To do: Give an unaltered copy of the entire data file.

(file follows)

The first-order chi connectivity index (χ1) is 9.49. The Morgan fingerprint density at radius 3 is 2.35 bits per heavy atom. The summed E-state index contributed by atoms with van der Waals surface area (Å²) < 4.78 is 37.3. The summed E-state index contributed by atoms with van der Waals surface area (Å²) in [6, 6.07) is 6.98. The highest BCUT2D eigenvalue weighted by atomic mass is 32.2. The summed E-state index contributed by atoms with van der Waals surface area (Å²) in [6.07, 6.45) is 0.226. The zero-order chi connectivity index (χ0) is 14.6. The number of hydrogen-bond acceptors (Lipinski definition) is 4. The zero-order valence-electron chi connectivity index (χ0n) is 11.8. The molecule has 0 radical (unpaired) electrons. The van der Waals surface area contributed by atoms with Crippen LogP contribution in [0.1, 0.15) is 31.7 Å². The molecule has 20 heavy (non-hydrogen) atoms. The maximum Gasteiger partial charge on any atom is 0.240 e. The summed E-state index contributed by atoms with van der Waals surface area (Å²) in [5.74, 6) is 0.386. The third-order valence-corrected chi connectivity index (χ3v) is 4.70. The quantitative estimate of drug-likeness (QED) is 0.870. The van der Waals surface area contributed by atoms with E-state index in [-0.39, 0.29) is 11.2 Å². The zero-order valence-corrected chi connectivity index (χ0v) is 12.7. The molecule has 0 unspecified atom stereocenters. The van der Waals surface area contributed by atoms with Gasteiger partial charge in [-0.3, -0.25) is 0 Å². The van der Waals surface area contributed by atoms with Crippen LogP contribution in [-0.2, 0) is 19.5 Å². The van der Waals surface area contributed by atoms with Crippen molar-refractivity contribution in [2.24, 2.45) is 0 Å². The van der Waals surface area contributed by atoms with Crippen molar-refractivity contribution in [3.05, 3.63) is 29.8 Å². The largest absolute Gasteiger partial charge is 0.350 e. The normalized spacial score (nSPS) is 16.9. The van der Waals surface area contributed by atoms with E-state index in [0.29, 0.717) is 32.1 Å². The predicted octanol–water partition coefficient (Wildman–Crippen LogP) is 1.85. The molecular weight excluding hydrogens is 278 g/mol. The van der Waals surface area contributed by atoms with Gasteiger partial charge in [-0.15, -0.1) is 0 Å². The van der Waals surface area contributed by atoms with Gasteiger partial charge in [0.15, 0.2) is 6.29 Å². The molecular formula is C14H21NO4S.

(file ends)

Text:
The first-order chi connectivity index (χ1) is 9.49. The Morgan fingerprint density at radius 3 is 2.35 bits per heavy atom. The summed E-state index contributed by atoms with van der Waals surface area (Å²) < 4.78 is 37.3. The summed E-state index contributed by atoms with van der Waals surface area (Å²) in [6, 6.07) is 6.98. The highest BCUT2D eigenvalue weighted by atomic mass is 32.2. The summed E-state index contributed by atoms with van der Waals surface area (Å²) in [6.07, 6.45) is 0.226. The zero-order chi connectivity index (χ0) is 14.6. The number of hydrogen-bond acceptors (Lipinski definition) is 4. The zero-order valence-electron chi connectivity index (χ0n) is 11.8. The molecule has 0 radical (unpaired) electrons. The van der Waals surface area contributed by atoms with Crippen LogP contribution in [0.1, 0.15) is 31.7 Å². The molecule has 20 heavy (non-hydrogen) atoms. The maximum Gasteiger partial charge on any atom is 0.240 e. The summed E-state index contributed by atoms with van der Waals surface area (Å²) in [5.74, 6) is 0.386. The third-order valence-corrected chi connectivity index (χ3v) is 4.70. The quantitative estimate of drug-likeness (QED) is 0.870. The van der Waals surface area contributed by atoms with E-state index in [-0.39, 0.29) is 11.2 Å². The zero-order valence-corrected chi connectivity index (χ0v) is 12.7. The molecule has 0 unspecified atom stereocenters. The van der Waals surface area contributed by atoms with Gasteiger partial charge in [-0.3, -0.25) is 0 Å². The van der Waals surface area contributed by atoms with Crippen LogP contribution in [-0.2, 0) is 19.5 Å². The van der Waals surface area contributed by atoms with Crippen molar-refractivity contribution in [2.24, 2.45) is 0 Å². The van der Waals surface area contributed by atoms with Crippen molar-refractivity contribution in [3.05, 3.63) is 29.8 Å². The largest absolute Gasteiger partial charge is 0.350 e. The normalized spacial score (nSPS) is 16.9. The van der Waals surface area contributed by atoms with E-state index in [0.29, 0.717) is 32.1 Å². The predicted octanol–water partition coefficient (Wildman–Crippen LogP) is 1.85. The molecular weight excluding hydrogens is 278 g/mol. The van der Waals surface area contributed by atoms with Gasteiger partial charge in [-0.15, -0.1) is 0 Å². The van der Waals surface area contributed by atoms with Gasteiger partial charge in [0.15, 0.2) is 6.29 Å². The molecular formula is C14H21NO4S.